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The pattern of immunologic and virologic responses to Highly Active Antiretroviral Treatment (HAART): Does success bring further challenges?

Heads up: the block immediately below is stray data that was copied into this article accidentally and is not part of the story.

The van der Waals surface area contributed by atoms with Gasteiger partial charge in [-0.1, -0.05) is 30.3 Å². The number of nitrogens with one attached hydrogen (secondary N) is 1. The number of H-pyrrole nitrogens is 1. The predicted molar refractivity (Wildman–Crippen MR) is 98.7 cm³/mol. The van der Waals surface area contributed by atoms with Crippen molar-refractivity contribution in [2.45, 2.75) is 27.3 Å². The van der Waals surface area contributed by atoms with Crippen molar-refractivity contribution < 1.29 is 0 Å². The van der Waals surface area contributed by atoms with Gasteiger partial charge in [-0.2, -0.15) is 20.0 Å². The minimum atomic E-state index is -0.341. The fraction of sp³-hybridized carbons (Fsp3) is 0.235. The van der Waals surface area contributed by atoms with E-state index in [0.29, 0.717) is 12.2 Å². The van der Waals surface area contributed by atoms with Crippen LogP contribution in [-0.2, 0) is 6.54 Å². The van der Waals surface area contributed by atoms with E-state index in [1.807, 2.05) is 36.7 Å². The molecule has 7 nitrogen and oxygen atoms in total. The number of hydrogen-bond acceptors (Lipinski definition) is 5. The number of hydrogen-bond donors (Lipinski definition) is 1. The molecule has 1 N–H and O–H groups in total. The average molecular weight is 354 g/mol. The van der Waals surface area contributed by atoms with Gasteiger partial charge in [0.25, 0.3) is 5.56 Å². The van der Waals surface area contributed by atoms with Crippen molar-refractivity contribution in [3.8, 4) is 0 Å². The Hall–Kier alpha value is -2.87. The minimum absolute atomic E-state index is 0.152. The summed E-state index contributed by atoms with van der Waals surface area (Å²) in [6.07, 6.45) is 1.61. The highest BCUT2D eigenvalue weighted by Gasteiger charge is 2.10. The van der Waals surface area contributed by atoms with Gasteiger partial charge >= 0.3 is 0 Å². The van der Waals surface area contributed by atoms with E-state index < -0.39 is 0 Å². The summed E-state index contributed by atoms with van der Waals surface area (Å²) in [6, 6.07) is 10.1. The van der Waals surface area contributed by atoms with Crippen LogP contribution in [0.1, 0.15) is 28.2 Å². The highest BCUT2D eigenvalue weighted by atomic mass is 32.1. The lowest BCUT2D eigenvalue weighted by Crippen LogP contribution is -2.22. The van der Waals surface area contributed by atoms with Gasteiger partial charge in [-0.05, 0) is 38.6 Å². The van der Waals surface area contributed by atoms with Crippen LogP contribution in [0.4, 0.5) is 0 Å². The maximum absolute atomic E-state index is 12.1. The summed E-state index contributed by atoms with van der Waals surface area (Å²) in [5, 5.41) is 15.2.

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Background: Since the advent of HAART, there is a significant reduction in opportunistic Infections (OIs), morbidity, mortality and HIV transmission. However, the low antiretroviral Therapy (ART) coverage in resource-limited countries (42%) and the presence of globally 500-800 thousand patients on first-line having to required switch to second-line drugs in 2010 are some concerns. Other challenges related to HAART include: lifelong therapy, failed treatment response, optimal time to start treatment and switching regimens, drug interaction, toxicity, cardiovascular risks, drug resistance, lost to follow-up, immune reconstitution inflammatory syndrome (IRIS), early mortality, and lack of restoration of solid immunity against HIV. To achieve the goals of ART, national ART programmes focus on the vital patient monitoring systems including clinical, immunologic, virologic, adherence, lost to follow-up and mortality. Objectives: This review is aimed at addressing the profile of immunovirological responses to HAART and the factors associated with, with a special emphasis on the drawbacks of immunologic assessment to diagnose virologic failures. Main findings: WHO recommends clinical and immunological assessments as surrogates of plasma viral load (VL) to identify first-line treatment failures in resource-poor settings. However, immunological tools have poor sensitivity (20-30%) and specificity (86-90%) to identify virologic failures that may lead to continue with failed regimen or to unnecessary switch of regimen which could result in a more complex profile of resistance. There are three main types of immunovirologic responders in clinical practice: concordant responders (40-60%), concordant non-responders (12-27.3%), and discordant responders that include lack of CD4+ increases despite viral suppression (7-48%), and optimal CD4+ responses in the absence of viral suppression (5-23.8%), whereby the risk of morbidity and mortality is higher in the concordant non-responders and discordant responders. Conclusions: ART benefits a substantial number of HIV patients even in resource-poor settings. Since clinicoimmunological assessments have lower performance in diagnosing virologic failures, moving towards the availability of VL testing to confirm treatment failures, if not pre-HAART resistance testing, is a logical and timely approach for resource limited countries like Ethiopia where the long-term effect of the roll-out ART is not well investigated. However, the high cost and technical demand of VL testing, lack of experience of health professionals, weak infrastructure and health care system, the unavailability and high costs of second-line drugs could be the major challenges during expansion of VL testing. Moreover, longitudinal studies on long-term effects of HAART, and surveys focused on transmitted or acquired HIV drug resistance, and Early Warning Indicators are highly pertinent.

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